Heparin Induced thrombocytopenia (HIT) in patients who have not yet developed thrombosis share many of the same characteristics as ITP except that the patient has been exposed to heparin. Peripheral blood smear tends to show more clumping of platelets in HIT. Although HIT is immune-mediated this remains a separate disease entity.
HIV is a common cause for secondary ITP. HIV infection can present initially as thrombocytopenia. Alternatively, ITP can manifest in patients with acquired immunodeficiency syndrome (AIDS).
Evans syndrome is a form of secondary ITP whereby autoantibodies are directed against both red blood cells as well as platelets. These patients exhibit both hemolytic anemia and thrombocytopenia. In Evans Syndrome the red cell antibody is directed at the Rhesus (Rh) locus and may appear indistinguishable from the hemolytic anemia in patients who have received intravenous (IV) anti-D treatment. Elution studies can help to differentiate the source of these antibodies.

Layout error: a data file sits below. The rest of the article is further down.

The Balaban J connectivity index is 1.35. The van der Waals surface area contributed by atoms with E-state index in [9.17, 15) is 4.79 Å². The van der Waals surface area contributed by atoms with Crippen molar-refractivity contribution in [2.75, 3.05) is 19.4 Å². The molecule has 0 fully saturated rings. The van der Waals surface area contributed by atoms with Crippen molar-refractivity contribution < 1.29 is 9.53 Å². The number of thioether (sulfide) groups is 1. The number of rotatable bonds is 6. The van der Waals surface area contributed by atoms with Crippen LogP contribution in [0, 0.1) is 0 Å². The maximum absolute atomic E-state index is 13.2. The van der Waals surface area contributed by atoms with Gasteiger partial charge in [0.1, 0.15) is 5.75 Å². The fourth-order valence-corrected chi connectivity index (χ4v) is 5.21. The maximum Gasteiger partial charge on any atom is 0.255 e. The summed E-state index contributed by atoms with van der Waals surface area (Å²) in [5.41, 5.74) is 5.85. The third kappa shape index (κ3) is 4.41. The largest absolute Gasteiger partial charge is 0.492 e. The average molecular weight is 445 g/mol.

Although hepatitis C can cause thrombocytopenia from ITP, thrombocytopenia may arise from other mechanisms including but not limited to: decreased production of thrombopoietin, infection of megakaryocytes and, hence, decreased production of platelets, or splenic sequestration.
Myelodysplastic syndrome usually affects other cell lineages but patients may be limited to thrombocytopenia only. Other lymphoproliferative diseases including leukemias, myelofibrosis, and aplastic anemia may cause secondary ITP or thrombocytopenia secondary to bone marrow infiltration. Acquired pure megakaryocytic aplasia is rare but clinically distinguishable by the absence of bone marrow megakaryocytes.